lunching


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lunch

 (lŭnch)
n.
1. A meal eaten at midday.
2. The food provided for a midday meal.
intr.v. lunched, lunch·ing, lunch·es
To eat a midday meal.
Idiom:
out to lunch Slang
Not in touch with the real world; crazy.

[Short for luncheon.]

lunch′er n.
ThesaurusAntonymsRelated WordsSynonymsLegend:
Noun1.lunching - the act of eating lunch
eating, feeding - the act of consuming food
References in classic literature ?
There were quiet ladies and gentlemen, who did not notice her, lunching at the small tables like her own.
They presently emerged into the clump of sumach bushes, looked warily out, found the coast clear, and were soon lunching and smoking in the skiff.
Wemmick was at his desk, lunching - and crunching - on a dry hard biscuit; pieces of which he threw from time to time into his slit of a mouth, as if he were posting them.
He came on with me to Hillingham, and found that, by Lucy's discretion, her mother was lunching out, so that we were alone with her.
ye state-room sailors, who make so much ado about a fourteen-days' passage across the Atlantic; who so pathetically relate the privations and hardships of the sea, where, after a day of breakfasting, lunching, dining off five courses, chatting, playing whist, and drinking champagne-punch, it was your hard lot to be shut up in little cabinets of mahogany and maple, and sleep for ten hours, with nothing to disturb you but 'those good-for-nothing tars, shouting and tramping overhead',--what would ye say to our six months out of sight of land?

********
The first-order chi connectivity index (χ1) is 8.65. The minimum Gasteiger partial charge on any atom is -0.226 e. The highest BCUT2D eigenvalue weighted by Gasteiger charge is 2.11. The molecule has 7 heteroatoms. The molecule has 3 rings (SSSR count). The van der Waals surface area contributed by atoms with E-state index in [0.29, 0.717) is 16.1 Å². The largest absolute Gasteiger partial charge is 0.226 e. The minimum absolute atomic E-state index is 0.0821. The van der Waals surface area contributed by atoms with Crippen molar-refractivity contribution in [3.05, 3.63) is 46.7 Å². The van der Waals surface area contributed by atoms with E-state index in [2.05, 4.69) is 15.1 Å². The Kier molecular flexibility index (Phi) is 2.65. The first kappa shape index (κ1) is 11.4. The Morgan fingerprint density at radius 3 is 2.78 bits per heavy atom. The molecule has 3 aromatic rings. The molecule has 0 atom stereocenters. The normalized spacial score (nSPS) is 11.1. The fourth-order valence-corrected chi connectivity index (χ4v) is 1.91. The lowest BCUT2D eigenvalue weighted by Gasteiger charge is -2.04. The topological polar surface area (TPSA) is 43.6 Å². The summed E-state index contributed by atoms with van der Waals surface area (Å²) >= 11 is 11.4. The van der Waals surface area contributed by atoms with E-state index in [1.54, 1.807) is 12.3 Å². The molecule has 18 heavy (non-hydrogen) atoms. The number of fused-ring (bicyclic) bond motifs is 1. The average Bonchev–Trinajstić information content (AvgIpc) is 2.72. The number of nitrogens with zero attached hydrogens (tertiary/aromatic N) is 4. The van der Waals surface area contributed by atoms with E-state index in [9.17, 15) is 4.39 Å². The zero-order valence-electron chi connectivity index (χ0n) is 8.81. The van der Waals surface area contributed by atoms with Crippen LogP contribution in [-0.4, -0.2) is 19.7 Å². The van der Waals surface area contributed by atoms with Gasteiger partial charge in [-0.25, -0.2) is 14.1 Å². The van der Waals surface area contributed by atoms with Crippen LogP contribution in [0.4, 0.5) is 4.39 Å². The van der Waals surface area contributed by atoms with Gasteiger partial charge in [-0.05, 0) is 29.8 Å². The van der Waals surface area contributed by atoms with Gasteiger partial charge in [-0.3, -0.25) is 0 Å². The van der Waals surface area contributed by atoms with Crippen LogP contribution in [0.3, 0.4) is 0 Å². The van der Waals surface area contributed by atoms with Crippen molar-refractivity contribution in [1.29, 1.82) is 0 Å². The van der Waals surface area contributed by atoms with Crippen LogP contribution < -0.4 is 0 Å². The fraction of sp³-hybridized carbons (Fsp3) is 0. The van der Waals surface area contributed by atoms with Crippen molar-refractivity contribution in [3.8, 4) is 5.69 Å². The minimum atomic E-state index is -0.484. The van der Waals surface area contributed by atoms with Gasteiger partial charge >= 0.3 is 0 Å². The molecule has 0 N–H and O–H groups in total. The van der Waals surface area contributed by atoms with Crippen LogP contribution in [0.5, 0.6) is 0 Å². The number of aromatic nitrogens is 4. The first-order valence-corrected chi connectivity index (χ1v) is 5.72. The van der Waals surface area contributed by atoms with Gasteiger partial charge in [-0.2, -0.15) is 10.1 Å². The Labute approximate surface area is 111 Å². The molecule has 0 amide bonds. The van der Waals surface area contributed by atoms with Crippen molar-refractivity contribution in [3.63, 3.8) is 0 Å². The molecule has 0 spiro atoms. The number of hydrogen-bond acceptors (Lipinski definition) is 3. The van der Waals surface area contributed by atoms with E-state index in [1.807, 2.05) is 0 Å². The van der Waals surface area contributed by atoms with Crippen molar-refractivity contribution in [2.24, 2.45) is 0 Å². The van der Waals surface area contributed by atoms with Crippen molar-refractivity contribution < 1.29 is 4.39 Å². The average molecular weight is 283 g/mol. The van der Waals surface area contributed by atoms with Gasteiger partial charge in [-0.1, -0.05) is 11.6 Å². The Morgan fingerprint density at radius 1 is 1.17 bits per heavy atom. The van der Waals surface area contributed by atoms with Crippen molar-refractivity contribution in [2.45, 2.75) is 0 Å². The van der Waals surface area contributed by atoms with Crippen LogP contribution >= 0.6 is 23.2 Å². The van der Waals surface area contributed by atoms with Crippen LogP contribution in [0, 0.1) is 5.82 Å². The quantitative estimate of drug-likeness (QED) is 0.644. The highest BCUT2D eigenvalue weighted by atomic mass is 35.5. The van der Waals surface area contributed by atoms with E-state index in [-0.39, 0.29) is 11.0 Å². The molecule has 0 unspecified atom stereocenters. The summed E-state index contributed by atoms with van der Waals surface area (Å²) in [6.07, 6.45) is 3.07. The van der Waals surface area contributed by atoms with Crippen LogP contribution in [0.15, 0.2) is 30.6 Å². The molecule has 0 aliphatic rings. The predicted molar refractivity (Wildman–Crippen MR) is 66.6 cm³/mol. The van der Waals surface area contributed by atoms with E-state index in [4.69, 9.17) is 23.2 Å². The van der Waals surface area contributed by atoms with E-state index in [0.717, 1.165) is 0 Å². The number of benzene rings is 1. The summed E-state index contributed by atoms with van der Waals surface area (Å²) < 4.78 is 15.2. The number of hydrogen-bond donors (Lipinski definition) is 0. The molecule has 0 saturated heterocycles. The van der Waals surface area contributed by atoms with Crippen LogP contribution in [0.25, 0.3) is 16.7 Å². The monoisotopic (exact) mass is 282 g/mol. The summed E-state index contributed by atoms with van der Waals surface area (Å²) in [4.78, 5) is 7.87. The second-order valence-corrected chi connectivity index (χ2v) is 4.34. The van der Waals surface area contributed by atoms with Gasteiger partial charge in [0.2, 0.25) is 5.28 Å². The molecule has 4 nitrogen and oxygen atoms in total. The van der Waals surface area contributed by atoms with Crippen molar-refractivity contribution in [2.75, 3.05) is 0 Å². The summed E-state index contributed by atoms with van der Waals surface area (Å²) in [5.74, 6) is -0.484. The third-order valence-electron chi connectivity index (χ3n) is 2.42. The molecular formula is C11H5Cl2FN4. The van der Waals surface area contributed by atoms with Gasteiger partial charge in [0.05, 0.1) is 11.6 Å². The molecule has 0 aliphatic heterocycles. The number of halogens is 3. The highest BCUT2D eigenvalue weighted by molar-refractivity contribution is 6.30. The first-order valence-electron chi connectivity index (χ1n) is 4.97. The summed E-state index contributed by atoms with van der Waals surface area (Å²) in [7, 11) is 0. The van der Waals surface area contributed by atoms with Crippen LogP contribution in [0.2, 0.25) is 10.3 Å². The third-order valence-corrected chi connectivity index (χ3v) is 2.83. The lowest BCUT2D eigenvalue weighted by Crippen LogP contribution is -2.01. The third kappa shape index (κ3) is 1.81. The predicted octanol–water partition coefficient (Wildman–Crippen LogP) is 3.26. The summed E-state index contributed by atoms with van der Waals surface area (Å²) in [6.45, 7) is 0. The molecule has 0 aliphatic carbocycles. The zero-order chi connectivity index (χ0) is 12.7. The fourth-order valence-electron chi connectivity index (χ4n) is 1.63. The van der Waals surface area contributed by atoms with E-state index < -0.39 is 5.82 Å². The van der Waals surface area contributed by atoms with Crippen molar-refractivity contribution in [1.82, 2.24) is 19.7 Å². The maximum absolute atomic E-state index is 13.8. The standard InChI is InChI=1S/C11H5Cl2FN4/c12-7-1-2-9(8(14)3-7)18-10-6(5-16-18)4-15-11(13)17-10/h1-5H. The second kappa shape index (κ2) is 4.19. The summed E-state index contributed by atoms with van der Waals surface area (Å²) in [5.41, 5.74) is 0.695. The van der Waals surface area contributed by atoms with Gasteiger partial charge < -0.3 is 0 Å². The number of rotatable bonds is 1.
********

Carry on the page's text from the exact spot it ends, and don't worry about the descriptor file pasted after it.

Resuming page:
Blanche and the Frenchman were lunching with us, and it appeared that the former had been to the Casino that morning, and had seen my exploits there.
In that case the waiter must have placed it there while we were lunching.
First of all I must tell you I was lunching in that restaurant at the seaside.